For me, The Martian Chronicles was inspiring. The way Bradbury warns man of the misuses of technology and science is great. I agree with Ray on many things he brings up in The Martian Chronicles. I used to feel like the only one in the world who saw how we will end up killing ourselves through science and technology if we don't slow down a bit. After reading this one book, I found one who agrees in a way. Ray and The Martian Chronicles inspired me to continue to look for weaknesses in our society and to try and find a way, small or large, to help it. I know that I'm only a freshman in HS, but you never know what the future may hold.
Sadly, we may never know what the future holds for humanity. Ray Bradbury pointed out that he wrote science fiction to prevent the future from happening. It certainly shows in The Martian Chronicles. I think that is what is so appealing about Ray's famous book. The Martian Chronicles acts like a mirror in front of humanity, and shows the reader what humanity is capable of. The character of Jeff Spender pointed out to John Wilder that humanity has a talent for ruining big, beautiful things. He was not that far off the mark. Especially when Sam Parkhill witnessed the destruction of Earth in the inferno of a nuclear war. Humanity could learn a thing or two from Ray Bradbury's classic science fiction adventure.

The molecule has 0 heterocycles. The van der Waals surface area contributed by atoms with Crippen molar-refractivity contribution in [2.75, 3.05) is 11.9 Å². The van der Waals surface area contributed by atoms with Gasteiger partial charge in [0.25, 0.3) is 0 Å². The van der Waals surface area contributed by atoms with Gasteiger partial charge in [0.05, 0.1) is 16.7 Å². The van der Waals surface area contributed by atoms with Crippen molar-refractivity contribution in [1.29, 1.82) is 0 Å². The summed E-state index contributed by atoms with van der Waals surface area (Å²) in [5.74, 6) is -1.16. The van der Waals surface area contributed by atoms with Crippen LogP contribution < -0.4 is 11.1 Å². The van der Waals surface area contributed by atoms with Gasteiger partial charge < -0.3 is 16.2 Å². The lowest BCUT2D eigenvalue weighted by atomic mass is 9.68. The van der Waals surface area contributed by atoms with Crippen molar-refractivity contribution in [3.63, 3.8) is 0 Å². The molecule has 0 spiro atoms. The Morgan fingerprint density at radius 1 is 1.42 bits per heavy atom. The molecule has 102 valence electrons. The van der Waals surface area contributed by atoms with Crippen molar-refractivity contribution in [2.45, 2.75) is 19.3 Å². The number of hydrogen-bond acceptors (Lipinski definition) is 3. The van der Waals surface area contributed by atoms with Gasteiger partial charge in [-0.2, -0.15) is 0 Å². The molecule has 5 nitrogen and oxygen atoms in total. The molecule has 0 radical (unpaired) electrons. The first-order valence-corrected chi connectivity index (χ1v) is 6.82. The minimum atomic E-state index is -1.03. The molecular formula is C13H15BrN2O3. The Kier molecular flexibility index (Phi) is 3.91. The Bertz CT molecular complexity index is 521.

Not to mention, Sam Parkhill wasn't thinking, "Oh, the humanity!" he was thinking, "Dang, there go my customers!"
Yeah, he was thinking that. LOL! That's the price people pay for being careless and plagued by human greed and folly. Sam and Elma were stuck with half of Mars in the end, and with no use for it. In the mini-series, Sam Parkhill was depicted as the not-so-careless type. Darren McGavin played him as a pretty humble person. I liked that version of Sam than I did the one depicted in Ray's book. Too bad there are not that many humble people in the world.
Martian Chronicles was a favorite book and when I became a theatre teacher, it was the first solo main stage production I produced. For me, it was a way of paying homage to a guy I had admired for years and doubted I would ever get to thank in person.
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